Immanuel Kant is famous. You’ve probably heard of him. And you know some of his ideas, such as the categorical imperative, or have at some point started the Critique of Pure Reason (if you’re like me, you never finish it). But what do you know about his biography? I may not be able to complete a Critique of Pure Reason, but I did read Manfred Kuehn’s Kant: A Biography in the winter of 2002. From that I learned one surprising fact: Immanuel Kant in his personal beliefs was not an orthodox Christian, if he had religious sentiment at all. This surprised me because I had read elsewhere in passing that Kant was a Pietistic Lutheran. Ultimately whether Kant was religious or not was not a major issue for me, but I did update my personal factual database.
Fast forward six years to 2008. I was at a party kicking back with some philosophers (as in, people completing their doctorates), and it came up that one of them was doing their dissertation on some of Kant’s ideas. This individual happened to be Roman Catholic, and was trying to work in some religious thought. I expressed curiosity, and mentioned offhand how Kant himself was irreligious. My interlocutor expressed surprise and corrected my confusion, explaining that Kant was a devout Lutheran Christian. I shrugged and accepted the correction. I had only read one biography on Kant, and I wasn’t going to make a stand on the views of one scholar (especially when as I said I didn’t really care).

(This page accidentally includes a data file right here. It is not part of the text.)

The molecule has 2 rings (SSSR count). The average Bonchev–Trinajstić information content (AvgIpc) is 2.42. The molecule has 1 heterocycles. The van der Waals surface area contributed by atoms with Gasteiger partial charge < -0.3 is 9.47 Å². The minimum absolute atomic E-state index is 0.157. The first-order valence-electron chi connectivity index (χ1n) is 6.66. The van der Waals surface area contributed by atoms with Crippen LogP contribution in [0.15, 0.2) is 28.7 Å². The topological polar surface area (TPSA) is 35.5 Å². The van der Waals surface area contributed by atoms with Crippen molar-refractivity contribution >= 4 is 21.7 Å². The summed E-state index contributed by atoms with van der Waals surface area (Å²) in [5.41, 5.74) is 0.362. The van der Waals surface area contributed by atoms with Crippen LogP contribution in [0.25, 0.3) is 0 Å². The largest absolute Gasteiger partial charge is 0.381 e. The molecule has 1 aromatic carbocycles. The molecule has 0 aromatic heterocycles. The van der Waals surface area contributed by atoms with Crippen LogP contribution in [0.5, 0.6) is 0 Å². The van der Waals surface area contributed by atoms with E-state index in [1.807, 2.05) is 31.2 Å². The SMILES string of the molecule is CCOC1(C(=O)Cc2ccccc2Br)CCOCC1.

I bring this up because these issues came to the fore in my mind when Matthew Yglesias issued a correction from an earlier post where he stated that Kant was a Pietistic Lutheran. That correction was prompted by Ian Blecher, a University of Pittsburgh graduate student who is writing a dissertation on Kant. He cites the Kuehn book which I mention above. So is the Kuehn book creditable? Should I trust Blecher, or my passing acquaintance?
Analytic philosophy isn’t quite like some of the more “post-modern” inflected fields. There is usually a pretense toward the importance of objectivity and the reality of a set of concrete facts. But even here a simple trivial piece of biographical data can be confused and transmitted in error. It’s not really a big issue in and of itself, but it’s kind of disturbing that simple information like this can’t be taken for granted. It should also remind us that in the age of Google and Wikipedia true certain knowledge is still hard, and often more than a link or two away.